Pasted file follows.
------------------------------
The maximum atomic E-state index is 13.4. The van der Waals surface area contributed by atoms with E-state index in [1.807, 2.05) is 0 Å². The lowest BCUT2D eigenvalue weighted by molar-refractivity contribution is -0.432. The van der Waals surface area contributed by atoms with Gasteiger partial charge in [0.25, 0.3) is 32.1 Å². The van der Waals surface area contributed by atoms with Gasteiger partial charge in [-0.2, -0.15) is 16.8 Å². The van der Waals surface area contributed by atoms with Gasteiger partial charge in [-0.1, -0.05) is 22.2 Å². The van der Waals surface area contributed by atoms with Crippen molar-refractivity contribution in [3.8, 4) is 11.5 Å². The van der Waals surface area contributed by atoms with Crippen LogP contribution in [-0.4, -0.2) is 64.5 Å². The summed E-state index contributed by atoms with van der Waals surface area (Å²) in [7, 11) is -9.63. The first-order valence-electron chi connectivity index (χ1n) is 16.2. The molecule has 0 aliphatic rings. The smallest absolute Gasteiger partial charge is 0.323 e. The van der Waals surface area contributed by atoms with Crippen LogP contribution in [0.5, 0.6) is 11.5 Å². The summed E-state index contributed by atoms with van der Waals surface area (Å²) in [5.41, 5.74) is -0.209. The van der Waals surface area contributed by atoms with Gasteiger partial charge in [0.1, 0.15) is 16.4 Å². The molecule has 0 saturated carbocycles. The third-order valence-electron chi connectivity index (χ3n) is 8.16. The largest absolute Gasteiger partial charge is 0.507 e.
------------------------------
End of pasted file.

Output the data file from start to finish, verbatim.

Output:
The maximum atomic E-state index is 13.4. The van der Waals surface area contributed by atoms with E-state index in [1.807, 2.05) is 0 Å². The lowest BCUT2D eigenvalue weighted by molar-refractivity contribution is -0.432. The van der Waals surface area contributed by atoms with Gasteiger partial charge in [0.25, 0.3) is 32.1 Å². The van der Waals surface area contributed by atoms with Gasteiger partial charge in [-0.2, -0.15) is 16.8 Å². The van der Waals surface area contributed by atoms with Gasteiger partial charge in [-0.1, -0.05) is 22.2 Å². The van der Waals surface area contributed by atoms with Crippen molar-refractivity contribution in [3.8, 4) is 11.5 Å². The van der Waals surface area contributed by atoms with Crippen LogP contribution in [-0.4, -0.2) is 64.5 Å². The summed E-state index contributed by atoms with van der Waals surface area (Å²) in [7, 11) is -9.63. The first-order valence-electron chi connectivity index (χ1n) is 16.2. The molecule has 0 aliphatic rings. The smallest absolute Gasteiger partial charge is 0.323 e. The van der Waals surface area contributed by atoms with Crippen LogP contribution in [0.5, 0.6) is 11.5 Å². The summed E-state index contributed by atoms with van der Waals surface area (Å²) in [5.41, 5.74) is -0.209. The van der Waals surface area contributed by atoms with Gasteiger partial charge in [0.1, 0.15) is 16.4 Å². The molecule has 0 saturated carbocycles. The third-order valence-electron chi connectivity index (χ3n) is 8.16. The largest absolute Gasteiger partial charge is 0.507 e.